hospitals, the ever changing environment of the job market in California is forcing many hospitals to consider making changes to the nurses' work environment, benefits and pay in able to decrease nurse attrition and compete during this nursing shortage (Tucker-Allen 2002, p. 9). The researcher focused the study on four common factors that have been identified as associated with decreasing nurse job satisfaction; these are compensation, work environment, work place benefits, and nurse recognition. Many authors in the literature view believe these factors to be directly related to nurse attrition.
Compensation or money is perhaps one of the greatest influences impacting the mobility of nurses (May, Bazzoli, & Gerland 2006, pp. w316-w323). The second factor, working environment, had two commonalities emerge from the research. These were nurse's workload and inadequate staffing. These two nurse dissatisfactions were most frequently described as concerns for the hospital nurses in determining whether or not to stay at a hospital (Reineck & Furino 2005, pp. 25-30). The third factor, work place benefits, also was discovered as an area of dissatisfaction to the nurse. The research identified hospitals with a lower percentage of nurse attrition usually had better incentives and benefits (Tucker-Allen 2002, p. 9). The final factor discussed in the research literature that had an impact on nurse attrition was recognition. Nurses' survey ranked recognition for outstanding performance as the type of behavior that should be recognized first (Curley et al 2003, pp. 26-7). All four factors were frequently revealed during the research and found to be major concerns affecting nurse job satisfaction and retention.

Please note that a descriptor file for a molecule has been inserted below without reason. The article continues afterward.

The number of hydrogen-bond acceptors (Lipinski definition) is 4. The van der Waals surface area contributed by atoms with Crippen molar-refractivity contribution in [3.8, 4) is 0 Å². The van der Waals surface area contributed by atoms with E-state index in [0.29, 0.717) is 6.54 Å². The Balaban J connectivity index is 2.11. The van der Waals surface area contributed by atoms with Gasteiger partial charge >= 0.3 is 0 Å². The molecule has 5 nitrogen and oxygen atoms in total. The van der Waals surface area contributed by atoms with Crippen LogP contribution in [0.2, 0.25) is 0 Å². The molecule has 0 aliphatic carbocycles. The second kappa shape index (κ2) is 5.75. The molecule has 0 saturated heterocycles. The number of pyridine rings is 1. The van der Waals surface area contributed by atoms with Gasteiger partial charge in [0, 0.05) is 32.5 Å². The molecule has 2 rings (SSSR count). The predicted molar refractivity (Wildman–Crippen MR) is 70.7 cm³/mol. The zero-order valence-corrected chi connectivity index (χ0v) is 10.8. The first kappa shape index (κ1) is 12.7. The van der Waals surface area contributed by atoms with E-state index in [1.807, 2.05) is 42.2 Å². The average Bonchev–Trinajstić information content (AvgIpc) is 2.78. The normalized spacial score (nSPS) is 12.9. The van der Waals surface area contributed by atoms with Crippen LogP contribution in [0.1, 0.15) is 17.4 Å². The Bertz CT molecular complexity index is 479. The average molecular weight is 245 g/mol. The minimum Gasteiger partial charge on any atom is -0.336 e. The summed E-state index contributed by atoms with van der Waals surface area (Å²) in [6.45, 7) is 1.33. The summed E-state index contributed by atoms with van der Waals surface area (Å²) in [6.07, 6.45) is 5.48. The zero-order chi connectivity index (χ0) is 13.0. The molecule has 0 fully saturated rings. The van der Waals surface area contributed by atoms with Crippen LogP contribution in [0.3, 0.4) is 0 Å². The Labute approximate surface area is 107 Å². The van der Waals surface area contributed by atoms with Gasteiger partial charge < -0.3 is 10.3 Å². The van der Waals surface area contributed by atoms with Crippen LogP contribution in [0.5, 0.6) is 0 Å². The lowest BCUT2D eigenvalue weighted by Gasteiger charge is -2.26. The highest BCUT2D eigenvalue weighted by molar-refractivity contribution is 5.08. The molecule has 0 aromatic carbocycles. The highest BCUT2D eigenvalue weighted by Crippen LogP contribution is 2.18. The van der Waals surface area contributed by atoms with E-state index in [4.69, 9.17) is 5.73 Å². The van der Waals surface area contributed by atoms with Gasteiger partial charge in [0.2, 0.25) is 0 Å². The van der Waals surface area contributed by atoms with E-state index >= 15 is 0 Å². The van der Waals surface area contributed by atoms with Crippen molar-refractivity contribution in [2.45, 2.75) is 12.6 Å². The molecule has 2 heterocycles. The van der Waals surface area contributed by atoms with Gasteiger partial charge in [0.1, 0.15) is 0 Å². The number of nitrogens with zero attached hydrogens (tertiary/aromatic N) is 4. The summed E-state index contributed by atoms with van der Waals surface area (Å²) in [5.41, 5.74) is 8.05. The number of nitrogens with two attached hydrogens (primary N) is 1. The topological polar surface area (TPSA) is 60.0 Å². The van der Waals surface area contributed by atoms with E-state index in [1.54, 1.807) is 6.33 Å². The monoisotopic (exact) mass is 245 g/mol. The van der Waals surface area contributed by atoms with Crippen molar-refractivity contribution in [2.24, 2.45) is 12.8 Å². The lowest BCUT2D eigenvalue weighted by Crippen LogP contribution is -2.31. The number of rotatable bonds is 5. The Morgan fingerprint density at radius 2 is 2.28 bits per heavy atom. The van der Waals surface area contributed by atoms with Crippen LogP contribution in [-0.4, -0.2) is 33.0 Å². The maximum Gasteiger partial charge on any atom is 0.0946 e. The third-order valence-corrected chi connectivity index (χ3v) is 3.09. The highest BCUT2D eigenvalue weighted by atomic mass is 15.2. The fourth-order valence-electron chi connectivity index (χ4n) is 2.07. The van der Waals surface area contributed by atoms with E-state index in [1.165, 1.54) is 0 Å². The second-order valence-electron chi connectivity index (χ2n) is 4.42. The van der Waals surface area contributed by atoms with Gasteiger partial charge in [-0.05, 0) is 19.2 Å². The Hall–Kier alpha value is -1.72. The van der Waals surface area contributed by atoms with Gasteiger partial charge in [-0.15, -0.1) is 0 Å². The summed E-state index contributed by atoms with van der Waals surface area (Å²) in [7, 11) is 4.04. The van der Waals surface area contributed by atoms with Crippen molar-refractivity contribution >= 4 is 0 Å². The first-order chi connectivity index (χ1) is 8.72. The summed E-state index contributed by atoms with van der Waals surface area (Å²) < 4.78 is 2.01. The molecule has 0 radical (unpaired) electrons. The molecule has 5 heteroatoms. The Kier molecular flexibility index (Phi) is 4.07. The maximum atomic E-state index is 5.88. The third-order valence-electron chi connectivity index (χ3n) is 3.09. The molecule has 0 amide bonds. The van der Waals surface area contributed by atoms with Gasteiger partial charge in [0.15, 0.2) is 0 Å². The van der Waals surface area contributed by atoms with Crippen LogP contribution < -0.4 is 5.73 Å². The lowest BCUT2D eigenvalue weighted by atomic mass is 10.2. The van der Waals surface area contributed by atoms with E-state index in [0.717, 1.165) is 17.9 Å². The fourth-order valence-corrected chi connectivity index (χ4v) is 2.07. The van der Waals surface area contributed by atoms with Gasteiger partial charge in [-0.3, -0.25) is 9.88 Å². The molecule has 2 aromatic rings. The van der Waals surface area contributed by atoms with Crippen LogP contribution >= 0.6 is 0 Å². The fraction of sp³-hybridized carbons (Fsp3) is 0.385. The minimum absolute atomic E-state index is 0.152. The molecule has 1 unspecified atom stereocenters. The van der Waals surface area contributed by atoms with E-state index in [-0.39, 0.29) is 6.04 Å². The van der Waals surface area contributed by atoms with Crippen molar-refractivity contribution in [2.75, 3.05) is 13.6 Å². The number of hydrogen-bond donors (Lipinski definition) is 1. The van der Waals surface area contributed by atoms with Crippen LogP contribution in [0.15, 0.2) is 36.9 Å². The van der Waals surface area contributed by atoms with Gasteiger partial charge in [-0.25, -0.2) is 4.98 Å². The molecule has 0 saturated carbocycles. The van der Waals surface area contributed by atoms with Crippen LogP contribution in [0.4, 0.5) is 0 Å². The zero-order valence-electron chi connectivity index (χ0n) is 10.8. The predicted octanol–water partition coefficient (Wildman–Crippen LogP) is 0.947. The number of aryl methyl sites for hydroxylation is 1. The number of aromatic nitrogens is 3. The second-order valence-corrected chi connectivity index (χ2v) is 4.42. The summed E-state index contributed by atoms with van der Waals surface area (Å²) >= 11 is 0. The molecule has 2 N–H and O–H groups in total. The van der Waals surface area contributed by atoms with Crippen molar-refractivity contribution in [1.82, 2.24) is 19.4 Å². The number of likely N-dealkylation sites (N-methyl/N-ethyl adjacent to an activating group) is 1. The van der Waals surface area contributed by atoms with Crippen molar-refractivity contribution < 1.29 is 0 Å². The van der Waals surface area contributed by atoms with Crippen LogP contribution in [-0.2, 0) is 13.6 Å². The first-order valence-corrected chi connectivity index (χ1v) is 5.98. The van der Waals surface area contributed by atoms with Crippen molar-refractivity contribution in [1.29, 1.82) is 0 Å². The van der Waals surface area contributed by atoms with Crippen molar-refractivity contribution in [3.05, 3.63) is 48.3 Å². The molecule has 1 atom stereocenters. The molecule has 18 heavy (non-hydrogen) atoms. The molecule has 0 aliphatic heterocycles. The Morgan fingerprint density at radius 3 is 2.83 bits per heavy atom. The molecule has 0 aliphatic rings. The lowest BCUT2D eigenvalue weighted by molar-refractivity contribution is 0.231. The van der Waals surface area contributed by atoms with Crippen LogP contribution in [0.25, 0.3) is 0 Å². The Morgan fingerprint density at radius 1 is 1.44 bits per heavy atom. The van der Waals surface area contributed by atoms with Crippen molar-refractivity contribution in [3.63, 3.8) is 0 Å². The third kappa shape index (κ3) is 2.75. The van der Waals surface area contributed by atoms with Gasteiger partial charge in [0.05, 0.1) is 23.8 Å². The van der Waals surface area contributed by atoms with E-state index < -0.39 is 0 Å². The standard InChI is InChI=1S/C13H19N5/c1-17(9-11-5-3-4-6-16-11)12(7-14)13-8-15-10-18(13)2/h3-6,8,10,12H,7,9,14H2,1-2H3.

The Need for a Change
Through this review, it was discovered that most health care organizations throughout the country are experiencing the affects of the national nursing shortage and that the shortage is
expected to continue to grow through the next decade (Weinstein, Widenor, & Hecker 2005, pp. 529-33). The major challenge associated with this nursing shortage is for organizations to become more competitive and innovative in the ways they retain experienced nurses in their facilities (Cohen 2006, p. 37). It was learned that the creation of a retention program is not enough. To be successful at retention, the entire organization needs to be behind the programs and improvements necessary to achieve success. Creating a successful workforce and culture takes an organizational approach that is leadership driven (Dalessandro & Gilster 2008, p. B27).
Finally, it was discovered that it is important for healthcare organizations to address problems related to nurse attrition. Improving